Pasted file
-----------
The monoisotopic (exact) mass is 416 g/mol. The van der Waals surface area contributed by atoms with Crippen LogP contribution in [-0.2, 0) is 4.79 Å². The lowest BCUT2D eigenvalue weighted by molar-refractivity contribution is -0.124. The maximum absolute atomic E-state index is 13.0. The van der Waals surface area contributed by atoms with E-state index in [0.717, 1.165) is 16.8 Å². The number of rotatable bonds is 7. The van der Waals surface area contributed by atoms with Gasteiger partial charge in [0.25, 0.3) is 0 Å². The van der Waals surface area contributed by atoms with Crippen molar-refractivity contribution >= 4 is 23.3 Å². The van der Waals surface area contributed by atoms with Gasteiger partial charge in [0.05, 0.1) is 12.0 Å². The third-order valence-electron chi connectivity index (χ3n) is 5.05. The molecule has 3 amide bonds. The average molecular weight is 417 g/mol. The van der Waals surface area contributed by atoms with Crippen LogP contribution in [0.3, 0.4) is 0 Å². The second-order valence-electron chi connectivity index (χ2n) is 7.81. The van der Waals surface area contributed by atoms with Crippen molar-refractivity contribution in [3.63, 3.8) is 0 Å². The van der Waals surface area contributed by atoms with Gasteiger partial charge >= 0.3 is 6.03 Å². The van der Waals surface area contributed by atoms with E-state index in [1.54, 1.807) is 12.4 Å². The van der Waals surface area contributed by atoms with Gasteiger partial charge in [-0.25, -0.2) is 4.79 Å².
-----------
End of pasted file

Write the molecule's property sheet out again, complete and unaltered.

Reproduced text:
The monoisotopic (exact) mass is 416 g/mol. The van der Waals surface area contributed by atoms with Crippen LogP contribution in [-0.2, 0) is 4.79 Å². The lowest BCUT2D eigenvalue weighted by molar-refractivity contribution is -0.124. The maximum absolute atomic E-state index is 13.0. The van der Waals surface area contributed by atoms with E-state index in [0.717, 1.165) is 16.8 Å². The number of rotatable bonds is 7. The van der Waals surface area contributed by atoms with Gasteiger partial charge in [0.25, 0.3) is 0 Å². The van der Waals surface area contributed by atoms with Crippen molar-refractivity contribution >= 4 is 23.3 Å². The van der Waals surface area contributed by atoms with Gasteiger partial charge in [0.05, 0.1) is 12.0 Å². The third-order valence-electron chi connectivity index (χ3n) is 5.05. The molecule has 3 amide bonds. The average molecular weight is 417 g/mol. The van der Waals surface area contributed by atoms with Crippen LogP contribution in [0.3, 0.4) is 0 Å². The second-order valence-electron chi connectivity index (χ2n) is 7.81. The van der Waals surface area contributed by atoms with Crippen molar-refractivity contribution in [3.63, 3.8) is 0 Å². The van der Waals surface area contributed by atoms with Gasteiger partial charge >= 0.3 is 6.03 Å². The van der Waals surface area contributed by atoms with E-state index in [1.54, 1.807) is 12.4 Å². The van der Waals surface area contributed by atoms with Gasteiger partial charge in [-0.25, -0.2) is 4.79 Å².